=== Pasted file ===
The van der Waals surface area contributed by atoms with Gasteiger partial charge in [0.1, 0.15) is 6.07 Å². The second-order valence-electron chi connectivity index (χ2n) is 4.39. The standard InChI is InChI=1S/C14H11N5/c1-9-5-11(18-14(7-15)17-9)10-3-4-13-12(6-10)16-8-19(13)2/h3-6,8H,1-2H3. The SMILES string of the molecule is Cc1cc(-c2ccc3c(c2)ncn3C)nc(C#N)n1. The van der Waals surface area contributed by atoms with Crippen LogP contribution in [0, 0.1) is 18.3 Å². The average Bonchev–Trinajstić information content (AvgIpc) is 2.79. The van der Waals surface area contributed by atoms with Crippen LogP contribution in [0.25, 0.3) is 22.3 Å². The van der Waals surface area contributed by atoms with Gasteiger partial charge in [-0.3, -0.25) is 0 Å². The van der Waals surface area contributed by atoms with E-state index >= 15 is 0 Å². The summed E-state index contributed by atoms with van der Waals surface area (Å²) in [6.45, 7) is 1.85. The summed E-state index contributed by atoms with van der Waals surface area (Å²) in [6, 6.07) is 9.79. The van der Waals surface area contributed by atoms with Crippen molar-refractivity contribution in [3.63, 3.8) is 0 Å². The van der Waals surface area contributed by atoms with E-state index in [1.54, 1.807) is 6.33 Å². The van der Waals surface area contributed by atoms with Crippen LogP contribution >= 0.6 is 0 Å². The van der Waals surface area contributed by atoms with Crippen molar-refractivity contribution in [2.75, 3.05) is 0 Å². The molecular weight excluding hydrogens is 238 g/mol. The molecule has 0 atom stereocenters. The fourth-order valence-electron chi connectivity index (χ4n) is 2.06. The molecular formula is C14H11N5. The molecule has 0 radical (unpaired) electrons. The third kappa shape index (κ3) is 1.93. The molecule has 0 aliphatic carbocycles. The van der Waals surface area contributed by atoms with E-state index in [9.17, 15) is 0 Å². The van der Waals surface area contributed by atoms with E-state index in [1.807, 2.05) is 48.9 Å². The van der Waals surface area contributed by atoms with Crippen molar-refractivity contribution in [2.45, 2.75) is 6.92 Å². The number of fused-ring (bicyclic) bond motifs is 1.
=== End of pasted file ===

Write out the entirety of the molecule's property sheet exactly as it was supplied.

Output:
The van der Waals surface area contributed by atoms with Gasteiger partial charge in [0.1, 0.15) is 6.07 Å². The second-order valence-electron chi connectivity index (χ2n) is 4.39. The standard InChI is InChI=1S/C14H11N5/c1-9-5-11(18-14(7-15)17-9)10-3-4-13-12(6-10)16-8-19(13)2/h3-6,8H,1-2H3. The SMILES string of the molecule is Cc1cc(-c2ccc3c(c2)ncn3C)nc(C#N)n1. The van der Waals surface area contributed by atoms with Crippen LogP contribution in [0, 0.1) is 18.3 Å². The average Bonchev–Trinajstić information content (AvgIpc) is 2.79. The van der Waals surface area contributed by atoms with Crippen LogP contribution in [0.25, 0.3) is 22.3 Å². The van der Waals surface area contributed by atoms with Gasteiger partial charge in [-0.3, -0.25) is 0 Å². The van der Waals surface area contributed by atoms with E-state index >= 15 is 0 Å². The summed E-state index contributed by atoms with van der Waals surface area (Å²) in [6.45, 7) is 1.85. The summed E-state index contributed by atoms with van der Waals surface area (Å²) in [6, 6.07) is 9.79. The van der Waals surface area contributed by atoms with Crippen molar-refractivity contribution in [3.63, 3.8) is 0 Å². The van der Waals surface area contributed by atoms with E-state index in [1.54, 1.807) is 6.33 Å². The van der Waals surface area contributed by atoms with Crippen LogP contribution >= 0.6 is 0 Å². The van der Waals surface area contributed by atoms with Crippen molar-refractivity contribution in [2.75, 3.05) is 0 Å². The molecular weight excluding hydrogens is 238 g/mol. The molecule has 0 atom stereocenters. The fourth-order valence-electron chi connectivity index (χ4n) is 2.06. The molecular formula is C14H11N5. The molecule has 0 radical (unpaired) electrons. The third kappa shape index (κ3) is 1.93. The molecule has 0 aliphatic carbocycles. The van der Waals surface area contributed by atoms with E-state index in [9.17, 15) is 0 Å². The van der Waals surface area contributed by atoms with E-state index in [1.807, 2.05) is 48.9 Å². The van der Waals surface area contributed by atoms with Crippen molar-refractivity contribution in [2.45, 2.75) is 6.92 Å². The number of fused-ring (bicyclic) bond motifs is 1.